Disparager is now on the road touring in support of “Existential Dread” – a tour that brings the band to Philly on May 12 for a show at The Barbary (951 Frankford Avenue, Philadelphia, www.barbarylive.com).

Disparager’s line-up features Chris AhKao (guitar, vocals), Jason Kim (guitar), Chris Castelli (drums) and Collin Stables (bass).

“Me and Jason started the band in Brooklyn,” said AhKao. “But the band members are from all over. Colin is from Kansas and he’s been in Brooklyn for four years. Jason is from Long Island and Chris is from just across the river in New Jersey.

“We were all playing on our own and we found each other through the internet. We just net up over the common thread of metal music.”

The result was a band intent on making music that was hardcore and, at the same time, emotionally charged.

“The album just dropped but we released a couple singles before this to give people a taste,” said AhKao, during a phone interview last week from his home in Brooklyn.

“The first single was ‘Fall.’ We did a video for it with Gauntlet Studio in Boston. The second single was ‘Promise.’ The song is a little crazy – creepy but fun. The video was introduced on Brooklyn Vegan. The third single – ‘Fire’ – was just released today (April 30). It debuted on metalinjection.net.”

Disparager’s new album is a vortex of raw human emotion. The music channels sorrow, anguish, and punishing sadness and then brings listeners back to the calm white light.

According to AhKao, “This record is about pain, meaninglessness, existential dread, perseverance, and spiritual peace. This record is something that I have made, drawn from my own personal experiences, from my point of view, very steeped in my identity and sense of self.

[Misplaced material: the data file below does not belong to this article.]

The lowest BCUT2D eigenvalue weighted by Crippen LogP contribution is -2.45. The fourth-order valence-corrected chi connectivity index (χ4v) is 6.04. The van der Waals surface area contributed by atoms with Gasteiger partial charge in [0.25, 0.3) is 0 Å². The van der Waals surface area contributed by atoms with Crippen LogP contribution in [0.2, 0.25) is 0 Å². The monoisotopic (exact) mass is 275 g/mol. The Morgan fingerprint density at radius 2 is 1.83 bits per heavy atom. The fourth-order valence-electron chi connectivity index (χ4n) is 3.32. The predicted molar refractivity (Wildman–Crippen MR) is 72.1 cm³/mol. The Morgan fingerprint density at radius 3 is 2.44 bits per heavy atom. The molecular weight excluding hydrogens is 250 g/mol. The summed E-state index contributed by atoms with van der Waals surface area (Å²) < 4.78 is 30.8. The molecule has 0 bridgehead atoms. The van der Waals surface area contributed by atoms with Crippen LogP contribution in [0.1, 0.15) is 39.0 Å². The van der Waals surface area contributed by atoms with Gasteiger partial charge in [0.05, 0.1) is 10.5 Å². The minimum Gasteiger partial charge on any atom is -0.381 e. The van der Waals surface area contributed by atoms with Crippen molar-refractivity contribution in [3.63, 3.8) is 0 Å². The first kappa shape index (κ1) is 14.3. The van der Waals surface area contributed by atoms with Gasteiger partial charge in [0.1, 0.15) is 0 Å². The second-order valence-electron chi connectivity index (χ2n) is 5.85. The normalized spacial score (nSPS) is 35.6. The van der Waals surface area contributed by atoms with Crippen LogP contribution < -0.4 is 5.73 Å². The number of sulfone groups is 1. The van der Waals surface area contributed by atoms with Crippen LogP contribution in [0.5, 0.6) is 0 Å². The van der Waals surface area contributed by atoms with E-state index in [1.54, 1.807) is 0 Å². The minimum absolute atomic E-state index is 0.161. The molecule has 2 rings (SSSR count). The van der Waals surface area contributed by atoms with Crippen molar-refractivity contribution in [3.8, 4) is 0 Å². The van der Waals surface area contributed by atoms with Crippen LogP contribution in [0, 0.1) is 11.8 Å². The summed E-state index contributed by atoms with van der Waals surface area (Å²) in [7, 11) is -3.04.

“I give this record to you, that my story may be heard, or understood, or remembered. Whether you came to know me through this record, or at a show, or side by side at the bar, or through friends or family, or sheer luck, thank you for knowing me. You have been the best listeners a man could ask for.”
“Existential Dread” was produced by Jay Maas (Defeater, Bane, H2O, Counterparts) and mastered by Mike Kalajian (Machine Head, Saosin, Moving Mountains).

“With us, songwriting is a collaborative effort,” said AhKao. “We recorded the album with Jay at The Getaway, a studio in the northern suburbs of Boston. Our sound is metal. Recorded the wrong way, it sounds too polished. So, we wanted to get more of a punk producer. We’re really happy with the results.”

Video link for Disparager – https://youtu.be/VzT42myqCTI.

The show at The Barbary, which also features Desert Hands, Worst Ones, and Troll Teeth, will start at 7 p.m.

Tickets are $5.

Disparager is also playing on May 19 at the Chameleon Club’s Lizard Lounge (223 North Water Street, Lancaster, 717-299-9684, http://www.chameleonclub.net).